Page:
ENTERTAINMENT WEEKLY: On the show's next-to-last night, in that famous moment when Simon didn't like the Collective Soul song you chose, some people wondered, since you had been set up as a favorite, is Simon deliberately doing this to set up a backlash against himself, so it won't seem like such an easy win for you? On the other hand, sometimes a cigar is just a cigar, and it's possible that Simon Cowell really just doesn't like Collective Soul.
DAVID COOK: When Simon said that about Collective Soul, and said, ''You should have sung 'Billie Jean' again or something,'' it was a rare moment where I felt justified to try to defend myself, just from the stance that I'd already done it, and I didn't want to do it again. I guess the way I looked at it was, I'd rather fall flat on my face on my own terms. The fact that people responded the way they did is amazing. The [winning by] 12 million votes thing still throws me. I even conceded defeat that night to Archie. I thought he'd done amazingly. I stood on the stage and watched all three of his songs and was in awe. For a kid his age to do what he's done, my hat's off to the kid.
I was trying to analyze why even I got unexpectedly caught up in that moment. It was like, ''Yeah! Stick it to the man with your Collective Soul ballad!'' Then you step back and think, well, that's not the most rebellious thing, like doing a punk song or something.
But in the context of what was happening, it was a more subtle song than you might have picked, and that in itself could be considered a slightly rebellious act.
That song to me probably has the biggest backstory of any song I did on the show. Because I had that song in my head early, and I kept working on it, and it never felt like it was ready, so I would go with other songs. We got to the finale and I had the option to do it, and I was like, ''Man, I've just gotta do it, because if I don't do it now, I'm gonna regret it the rest of my life.'' First off, I love Collective Soul, and I think it's a great song. It seemed like a fitting way to end my run as a competitor in that show. I knew if I could pull it off the way it was in my head, that win or lose, I was cool with that. And it came off really well. That's actually one of the two performances that I watched back after the finale. I watched that one and I watched my week 1 performance of ''Happy Together'' by the Turtles, just to see the absurd transition. It was night and day, man. I changed more during the four and a half months on that show than I changed the 25 years prior.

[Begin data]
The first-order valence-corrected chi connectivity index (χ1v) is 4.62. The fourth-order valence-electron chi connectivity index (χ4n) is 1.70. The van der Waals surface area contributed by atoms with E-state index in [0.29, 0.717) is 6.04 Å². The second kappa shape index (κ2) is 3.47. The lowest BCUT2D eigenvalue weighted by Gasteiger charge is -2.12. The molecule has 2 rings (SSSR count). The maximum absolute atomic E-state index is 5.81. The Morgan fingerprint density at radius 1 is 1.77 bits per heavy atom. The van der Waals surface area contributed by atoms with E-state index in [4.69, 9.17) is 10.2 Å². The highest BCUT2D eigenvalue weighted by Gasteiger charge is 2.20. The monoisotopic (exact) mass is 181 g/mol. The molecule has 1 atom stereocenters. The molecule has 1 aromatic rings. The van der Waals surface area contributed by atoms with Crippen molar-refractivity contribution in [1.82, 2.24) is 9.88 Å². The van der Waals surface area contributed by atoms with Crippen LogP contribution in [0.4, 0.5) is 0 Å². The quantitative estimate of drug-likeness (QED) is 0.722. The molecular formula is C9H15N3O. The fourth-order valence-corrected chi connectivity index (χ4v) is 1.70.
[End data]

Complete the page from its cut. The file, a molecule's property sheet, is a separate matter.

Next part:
Your very first album, which you recorded and released independently, sold a few hundred units online during Idol before it was pulled from distribution. And, of course, it's been pirated online. But the actual CD must be a real collectors' item.
Yeah, it's crazy. My mom pointed it out to me. A copy of it sold for two grand on eBay. That's about a grand more than I paid to make it.
And you were working on a second indie album when you went into Idol? What happened with that?
I had completed a second one. Neal [Tiemann], my guitar player, produced it. That very first album was intended to be by the band I was in, and by a series of events, I just ended up putting that out solo. But I started working on the second one with more of a clear [solo] intention in mind. By the time I made it on the show, I had these 12 or 13 songs recorded that have never seen the light of day, other than in the live shows. Actually, one of them, ''A Daily AntheM,'' did [get re-recorded for] the new record. I'm sure one way or another eventually [the rest of] those songs will be heard.
Making your first major-label album must have seemed like the best and worst of worlds, in a way. As with every Idol winner's album, a great deal of it is being recorded while you're not there, because you have to be out on the road with the Idol tour. Did you resent having to go on tour, thinking, ''I should be writing and recording right now''?
I only hated having to change mindsets. I enjoyed touring and I enjoyed recording, and I hated having to rewire my brain between the two. That was tough....But it helped that [producer] Rob Cavallo and I really hit it off. And I was able to bring my guitar player aboard early. Neal has an idea where my head is at musically, so it was nice to have somebody in the studio, when I wasn't there, who spoke for me and spoke accurately....I'm still kind of in awe of it. To do what we did in this amount of time is no small feat. We essentially put a year's worth of work into three months.
NEXT PAGE: Cook talks about all those Daughtry comparisons